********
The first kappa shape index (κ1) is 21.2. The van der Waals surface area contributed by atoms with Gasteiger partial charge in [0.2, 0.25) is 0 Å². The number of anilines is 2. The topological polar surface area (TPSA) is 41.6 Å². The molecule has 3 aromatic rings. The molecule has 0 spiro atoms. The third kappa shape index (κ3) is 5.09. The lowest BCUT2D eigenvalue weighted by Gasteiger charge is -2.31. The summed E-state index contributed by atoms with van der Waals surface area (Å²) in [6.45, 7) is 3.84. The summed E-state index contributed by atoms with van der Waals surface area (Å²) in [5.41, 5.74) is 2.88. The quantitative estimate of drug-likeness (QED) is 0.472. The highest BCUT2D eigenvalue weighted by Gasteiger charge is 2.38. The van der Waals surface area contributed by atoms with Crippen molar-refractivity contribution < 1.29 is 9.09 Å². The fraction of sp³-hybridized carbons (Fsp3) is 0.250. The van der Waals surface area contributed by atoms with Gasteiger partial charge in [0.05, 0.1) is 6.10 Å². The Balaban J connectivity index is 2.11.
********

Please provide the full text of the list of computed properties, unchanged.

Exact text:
The first kappa shape index (κ1) is 21.2. The van der Waals surface area contributed by atoms with Gasteiger partial charge in [0.2, 0.25) is 0 Å². The number of anilines is 2. The topological polar surface area (TPSA) is 41.6 Å². The molecule has 3 aromatic rings. The molecule has 0 spiro atoms. The third kappa shape index (κ3) is 5.09. The lowest BCUT2D eigenvalue weighted by Gasteiger charge is -2.31. The summed E-state index contributed by atoms with van der Waals surface area (Å²) in [6.45, 7) is 3.84. The summed E-state index contributed by atoms with van der Waals surface area (Å²) in [5.41, 5.74) is 2.88. The quantitative estimate of drug-likeness (QED) is 0.472. The highest BCUT2D eigenvalue weighted by Gasteiger charge is 2.38. The van der Waals surface area contributed by atoms with Crippen molar-refractivity contribution < 1.29 is 9.09 Å². The fraction of sp³-hybridized carbons (Fsp3) is 0.250. The van der Waals surface area contributed by atoms with Gasteiger partial charge in [0.05, 0.1) is 6.10 Å². The Balaban J connectivity index is 2.11.